Manitoba Education and Training Resources

Informal Dispute Resolution

What can I do if I have a problem regarding my child with special learning needs at school?

In Manitoba schools, it is a goal that each student feels welcome, valued, and included. We all work together to make our schools safe, positive, and respectful places for each child to learn. There are times, however, when we may have different opinions about the way things could be done, and concerns could arise.

If you or your child is having a problem with the school, it is important that you work with school staff to solve it as quickly and fairly as possible. When we solve problems in a respectful, friendly, and cooperative way, we set positive examples for children. We also work toward building strong positive relationships between home, school, and community.

Frequently Asked Questions

The following questions are the most frequently asked concerning Informal Dispute Resolution:

What is Informal Dispute Resolution?

Informal dispute resolution involves conversations with the person or people who are most directly involved in the dispute and are most likely to help find solutions. Issues are discussed in a direct and informal way. This can be a rewarding and positive process, and far more efficient than some of the more formal approaches.

What should I do first?

The most important thing to do when you or your child is having a problem at school is to talk with the person who is most directly involved and most likely to be able to solve it with you. This is typically the classroom teacher but could also be the case manager, resource teacher or the principal.

Resolving differences at the local school level is always recommended. It offers the possibility of a solution that is acceptable to everyone in a reasonable period of time.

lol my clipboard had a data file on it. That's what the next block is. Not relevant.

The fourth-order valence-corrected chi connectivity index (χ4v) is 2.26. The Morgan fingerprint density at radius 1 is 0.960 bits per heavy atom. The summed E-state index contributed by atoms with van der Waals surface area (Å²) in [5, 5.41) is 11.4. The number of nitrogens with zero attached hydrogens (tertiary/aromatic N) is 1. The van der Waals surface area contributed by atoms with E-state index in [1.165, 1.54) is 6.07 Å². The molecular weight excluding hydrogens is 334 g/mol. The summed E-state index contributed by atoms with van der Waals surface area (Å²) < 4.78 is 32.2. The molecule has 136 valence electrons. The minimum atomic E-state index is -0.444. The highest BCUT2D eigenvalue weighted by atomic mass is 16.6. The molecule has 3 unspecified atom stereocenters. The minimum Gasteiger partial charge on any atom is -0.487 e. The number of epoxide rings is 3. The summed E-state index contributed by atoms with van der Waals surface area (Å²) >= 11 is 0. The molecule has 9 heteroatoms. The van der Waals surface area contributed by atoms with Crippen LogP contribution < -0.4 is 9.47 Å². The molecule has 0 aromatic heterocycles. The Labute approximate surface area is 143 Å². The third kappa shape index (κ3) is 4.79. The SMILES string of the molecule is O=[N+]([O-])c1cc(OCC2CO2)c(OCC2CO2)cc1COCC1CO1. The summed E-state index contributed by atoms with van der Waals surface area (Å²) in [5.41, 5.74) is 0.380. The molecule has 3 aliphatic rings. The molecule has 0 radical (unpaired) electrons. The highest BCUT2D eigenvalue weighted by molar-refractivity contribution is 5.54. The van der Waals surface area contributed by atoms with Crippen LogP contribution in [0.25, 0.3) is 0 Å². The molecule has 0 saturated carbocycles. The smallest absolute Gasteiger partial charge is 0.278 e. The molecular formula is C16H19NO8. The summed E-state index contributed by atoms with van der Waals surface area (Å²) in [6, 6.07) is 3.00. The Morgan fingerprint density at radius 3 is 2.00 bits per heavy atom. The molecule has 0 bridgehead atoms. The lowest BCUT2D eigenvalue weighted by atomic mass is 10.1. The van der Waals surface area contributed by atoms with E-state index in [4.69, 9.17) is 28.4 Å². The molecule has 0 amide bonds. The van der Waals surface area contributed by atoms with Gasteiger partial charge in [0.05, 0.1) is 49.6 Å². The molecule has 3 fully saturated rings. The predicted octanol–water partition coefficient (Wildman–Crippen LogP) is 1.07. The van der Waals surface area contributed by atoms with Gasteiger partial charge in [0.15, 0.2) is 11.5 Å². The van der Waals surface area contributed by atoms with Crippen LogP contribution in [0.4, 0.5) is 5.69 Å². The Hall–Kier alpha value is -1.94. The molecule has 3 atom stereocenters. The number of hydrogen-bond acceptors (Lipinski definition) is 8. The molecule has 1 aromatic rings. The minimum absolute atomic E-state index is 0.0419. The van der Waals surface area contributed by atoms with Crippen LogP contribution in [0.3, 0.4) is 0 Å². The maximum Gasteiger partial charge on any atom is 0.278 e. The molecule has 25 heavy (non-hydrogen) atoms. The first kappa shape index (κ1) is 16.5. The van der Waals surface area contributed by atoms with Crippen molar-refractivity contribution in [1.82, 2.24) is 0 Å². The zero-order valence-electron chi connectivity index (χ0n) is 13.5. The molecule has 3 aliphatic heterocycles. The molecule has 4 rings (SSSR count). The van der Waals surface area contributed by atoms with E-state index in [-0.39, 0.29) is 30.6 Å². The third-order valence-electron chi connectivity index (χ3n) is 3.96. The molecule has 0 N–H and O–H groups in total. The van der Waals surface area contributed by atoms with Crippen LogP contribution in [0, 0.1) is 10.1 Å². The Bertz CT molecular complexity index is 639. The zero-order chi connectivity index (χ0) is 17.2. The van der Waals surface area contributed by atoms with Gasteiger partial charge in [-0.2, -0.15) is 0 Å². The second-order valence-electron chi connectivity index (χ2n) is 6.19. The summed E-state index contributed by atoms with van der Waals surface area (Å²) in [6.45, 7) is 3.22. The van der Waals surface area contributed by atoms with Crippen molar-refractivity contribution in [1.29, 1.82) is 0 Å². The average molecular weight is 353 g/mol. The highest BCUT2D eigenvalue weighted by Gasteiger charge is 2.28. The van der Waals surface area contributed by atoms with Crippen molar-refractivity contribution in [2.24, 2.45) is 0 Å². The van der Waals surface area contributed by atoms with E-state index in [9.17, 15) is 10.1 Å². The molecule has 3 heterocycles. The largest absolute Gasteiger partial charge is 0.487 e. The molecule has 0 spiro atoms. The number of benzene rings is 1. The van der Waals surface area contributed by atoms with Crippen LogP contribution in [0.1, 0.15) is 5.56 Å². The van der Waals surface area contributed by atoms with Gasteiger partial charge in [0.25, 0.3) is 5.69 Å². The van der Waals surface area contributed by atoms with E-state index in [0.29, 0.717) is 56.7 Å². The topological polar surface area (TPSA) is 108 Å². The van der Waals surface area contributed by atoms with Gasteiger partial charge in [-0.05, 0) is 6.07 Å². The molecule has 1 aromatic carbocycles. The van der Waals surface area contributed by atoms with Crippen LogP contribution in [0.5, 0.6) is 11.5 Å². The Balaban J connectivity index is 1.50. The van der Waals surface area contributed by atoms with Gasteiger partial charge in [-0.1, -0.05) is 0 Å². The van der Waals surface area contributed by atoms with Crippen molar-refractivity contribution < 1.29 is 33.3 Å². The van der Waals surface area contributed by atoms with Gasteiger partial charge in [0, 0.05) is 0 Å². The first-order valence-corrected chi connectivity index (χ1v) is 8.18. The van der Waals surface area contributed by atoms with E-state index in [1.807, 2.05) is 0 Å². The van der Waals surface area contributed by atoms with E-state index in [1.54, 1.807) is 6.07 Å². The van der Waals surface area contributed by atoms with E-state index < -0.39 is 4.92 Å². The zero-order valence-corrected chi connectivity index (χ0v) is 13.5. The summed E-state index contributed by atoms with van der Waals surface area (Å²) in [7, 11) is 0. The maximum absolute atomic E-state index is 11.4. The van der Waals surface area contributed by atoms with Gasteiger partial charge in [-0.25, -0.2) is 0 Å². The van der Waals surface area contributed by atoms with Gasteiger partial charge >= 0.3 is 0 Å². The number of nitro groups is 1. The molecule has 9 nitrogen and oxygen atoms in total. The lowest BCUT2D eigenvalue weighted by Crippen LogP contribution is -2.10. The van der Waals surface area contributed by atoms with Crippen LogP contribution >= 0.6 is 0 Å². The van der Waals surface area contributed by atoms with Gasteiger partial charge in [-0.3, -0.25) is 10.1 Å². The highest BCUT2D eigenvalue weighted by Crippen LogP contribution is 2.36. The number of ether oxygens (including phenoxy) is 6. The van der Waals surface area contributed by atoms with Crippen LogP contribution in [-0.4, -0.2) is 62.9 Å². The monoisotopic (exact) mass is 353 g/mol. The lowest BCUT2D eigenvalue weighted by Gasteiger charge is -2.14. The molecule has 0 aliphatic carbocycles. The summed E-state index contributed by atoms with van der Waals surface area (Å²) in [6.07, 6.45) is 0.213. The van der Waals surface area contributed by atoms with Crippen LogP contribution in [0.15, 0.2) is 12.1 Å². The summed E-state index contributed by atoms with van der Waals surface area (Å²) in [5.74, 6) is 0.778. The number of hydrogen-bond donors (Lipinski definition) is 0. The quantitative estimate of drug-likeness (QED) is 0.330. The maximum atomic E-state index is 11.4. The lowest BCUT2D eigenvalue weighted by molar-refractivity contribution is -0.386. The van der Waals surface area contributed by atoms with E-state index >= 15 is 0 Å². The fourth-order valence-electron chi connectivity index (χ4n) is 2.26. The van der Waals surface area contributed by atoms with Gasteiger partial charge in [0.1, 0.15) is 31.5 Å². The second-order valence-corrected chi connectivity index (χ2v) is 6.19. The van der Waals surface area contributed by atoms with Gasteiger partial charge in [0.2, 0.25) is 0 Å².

Is there a plan/process I can follow?

You may wish to use a problem-solving process like:

  1. Decide whether the issue is worth pursuing (define the problem).
  2. Meet with the person most directly involved with the issue.
  3. Ask the person to describe how he or she sees the situation.
  4. Describe the situation as you see it.
  5. Summarize the issues that need to be resolved.
  6. Discuss one issue at a time.
  7. Brainstorm possible options for each issue.
  8. Generate solution(s) that work for everyone.
  9. Put the solution(s) in writing.
  10. Set a date to discuss how the solutions are working.

In summary, the steps to resolving disputes are: determine who is involved, contact the person most directly involved, arrange a meeting, prepare, meet, confirm – either through a written plan or summary notes and plan a follow-up.

In all dispute resolution, attitude is important. Use common courtesy at all times and avoid displays of anger, personal attacks or unrelated issues.

What other things might I do to address problems?

Options include (sequence may vary):

  • Follow the school division’s line of communication
  • Meet and speak with the teacher
  • Meet and speak with the case manager for your child
  • Ask a support person to accompany you to a meeting
  • Meet and speak with specialists/clinicians if the issues are related to clinical services
  • Meet and speak with the principal, the person responsible in the school
  • Speak with the Student Services Administrator, the person responsible for Division wide supports and services. The Student Services Administrator, for example, would be the best source of information about available resources
  • Speak with your case worker from Children’s disABILITY Services or Child and Family Services, if appropriate
  • Speak with a parent advocacy group like:
    • Manitoba Association of Parent Councils
    • Inclusion Winnipeg
    • Community Living Manitoba
    • Learning Disabilities Association of Manitoba